Workshops and Webinars

11 June 2024 (Sydney)

Gender Pay Gap : From in-depth analysis to insights to targeted actions

An interactive workshop to take your gender pay equity work to the next level.

Learn why reducing your gender pay gap (GPG) is critical for business performance, Understanding the drivers of the GPG, tracking performance and sharing  information with your workforce to create shared responsibility to achieve gender equality, are essential components of a successful organisation’s business strategy.

In this 4 hour interactive workshop, you will learn:

  • about the GPG and its drivers
  • how to conduct a thorough analysis of your data
  • how to interpret your data  – insights to action
  • how to reduce or manage your GPG
  • how to communicate with influence.

Our three experienced facilitators will share their unique perspectives, insights and skills with you and provide you with simple, practical tips and templates that you can use immediately in your workplace.

We are proud to partner with the Institute of Managers and Leaders Australia and New Zealand.

Date: Tuesday 11 June 2024
Time: 9.30am – 2.00pm (Light lunch provided)
Duration: 4:00 hours
Format: In person only
Venue: Institute of Managers and Leaders Australia and New Zealand
Suite 1.02, Level 1, 50 Carrington St, Sydney NSW 2000
Cost: $448 per individual + GST
Book here: www.trybooking.com/CRPXA

Workshop learning areas
Learning about the GPG
• Understanding the gender pay gap (GPG) and its drivers.
• Cumulative effects and causal relationships – what to look for in your organisation?
• Understanding how occupational and industrial segregation impacts gender pay gaps differently.

Learning how to undertake the analysis
• Inclusive data sets – including employee life cycle data integration.
• Applying an intersectional lens to your analysis.
• Identifying patterns and anomalies in a sea of data.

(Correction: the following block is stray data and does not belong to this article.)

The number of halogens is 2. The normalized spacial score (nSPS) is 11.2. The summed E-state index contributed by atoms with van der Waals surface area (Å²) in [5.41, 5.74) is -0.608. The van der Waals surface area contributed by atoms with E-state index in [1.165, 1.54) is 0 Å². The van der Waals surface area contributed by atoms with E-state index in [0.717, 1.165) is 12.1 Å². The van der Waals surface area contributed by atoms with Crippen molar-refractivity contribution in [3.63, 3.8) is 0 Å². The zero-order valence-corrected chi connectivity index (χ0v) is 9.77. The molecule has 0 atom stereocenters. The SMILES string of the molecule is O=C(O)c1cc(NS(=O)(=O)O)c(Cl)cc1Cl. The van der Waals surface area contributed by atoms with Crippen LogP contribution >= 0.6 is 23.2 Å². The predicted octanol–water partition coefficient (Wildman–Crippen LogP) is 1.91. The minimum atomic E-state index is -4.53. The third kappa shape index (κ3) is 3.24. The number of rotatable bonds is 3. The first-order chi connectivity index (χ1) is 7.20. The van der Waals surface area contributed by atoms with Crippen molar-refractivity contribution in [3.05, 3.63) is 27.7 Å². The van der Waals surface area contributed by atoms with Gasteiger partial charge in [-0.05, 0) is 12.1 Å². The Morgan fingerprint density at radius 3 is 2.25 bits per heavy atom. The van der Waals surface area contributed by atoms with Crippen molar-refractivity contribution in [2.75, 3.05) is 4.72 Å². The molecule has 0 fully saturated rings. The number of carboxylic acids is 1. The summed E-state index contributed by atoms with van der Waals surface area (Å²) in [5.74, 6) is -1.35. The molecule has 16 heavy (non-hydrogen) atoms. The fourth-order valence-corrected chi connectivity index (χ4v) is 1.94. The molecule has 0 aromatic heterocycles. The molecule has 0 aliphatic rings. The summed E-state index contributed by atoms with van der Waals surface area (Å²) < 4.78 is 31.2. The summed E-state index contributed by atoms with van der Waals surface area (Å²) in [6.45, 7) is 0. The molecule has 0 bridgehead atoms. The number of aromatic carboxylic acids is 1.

• Insights – what is the data saying? How data is connected.

Learning how to reduce or manage your GPG
• Data to insights to evidence-based actions to reduce your GPG.
• Meeting the new WGEA minimum standard.
• Developing and using your Employer GPG Context Statement strategically for maximum impact.
• Communicating with influence.

This program is for
• Diversity, equity and inclusion (DEI) leaders
• Human resources professionals
• Organisations preparing for WGEA compliance reporting
• Organisations wanting to go beyond compliance reporting to learn about leading practice initiatives and build meaningful action plans
• DEI executive sponsors and champions
• HR payroll professionals.

Diversity, Equity and Inclusion – Principles to Practice Workshop

Objective: This program will strengthen your understanding of Diversity, Equity & Inclusion – principles to practice

Duration: 90 min or 2 hours (interactive)

Foundational Diversity, Equity & Inclusion
Definitions, Principles and Language
Personal and Organisational Drivers
Competitive Advantage: Benefits for Leadership & Business
DEI Indicators – Exploring Risk and Gap analysis

Evidence Based Practice, Indicators & Measurement
Data trends and analysis
Data – key observations and suggestions
Building the evidence base for your organisation
Identifying strengths and gaps
Consulting and co-design with impacted groups (obligations and responsibilities)
Effective business analytics, data interrogation and the nuances of interpretation
Some examples of DEI data, analysis and action
Reflections – one strength and one gap

DEI Strategy- Evidence to Action & ROI
Bringing organisational vision, culture, maturity, values propositions, and evidence together to inform strategic priorities and actions
Program of work could include…
Resourcing and commitment to sustainability
Time horizons, stage gates, risks and accountabilities

Diversity Nudges: Immediate actions you can take
Attraction & Recruitment (context – eg. post covid, job design, all roles flex, generation, social impact, gender considerations, etc)
Employee Experience
DEI Maturity Model recheck – have we moved?
What might success look like?
Leadership commitment to 3 actions to increase workplace inclusion – local, personal, immediate

Understanding Bullying, Discrimination, Harassment – Policy, Process, Prevention and Practice

Objectives Develop understanding of legalities around bullying, harassment, discrimination and EEO.  Address how employees may address issues and instances where they experience or observe such incidents occurring

Duration         2.0-3.0 hrs

Foundational Work – Discrimination, Harassment, Bullying
Terminology
Legal framework
Protected attributes
Covert/subtle behaviours and micro-aggressions
Quiz – testing the learning

Strategies for resolving complaints and concerns
Understanding the complaints process
Informal and formal processes
Understanding overlapping complaints and jurisdiction
Managers and supervisor responsibilities
Two Case Studies – principles to practice

Understanding and embedding good practice
Identifying factors that lead to unreasonable behaviour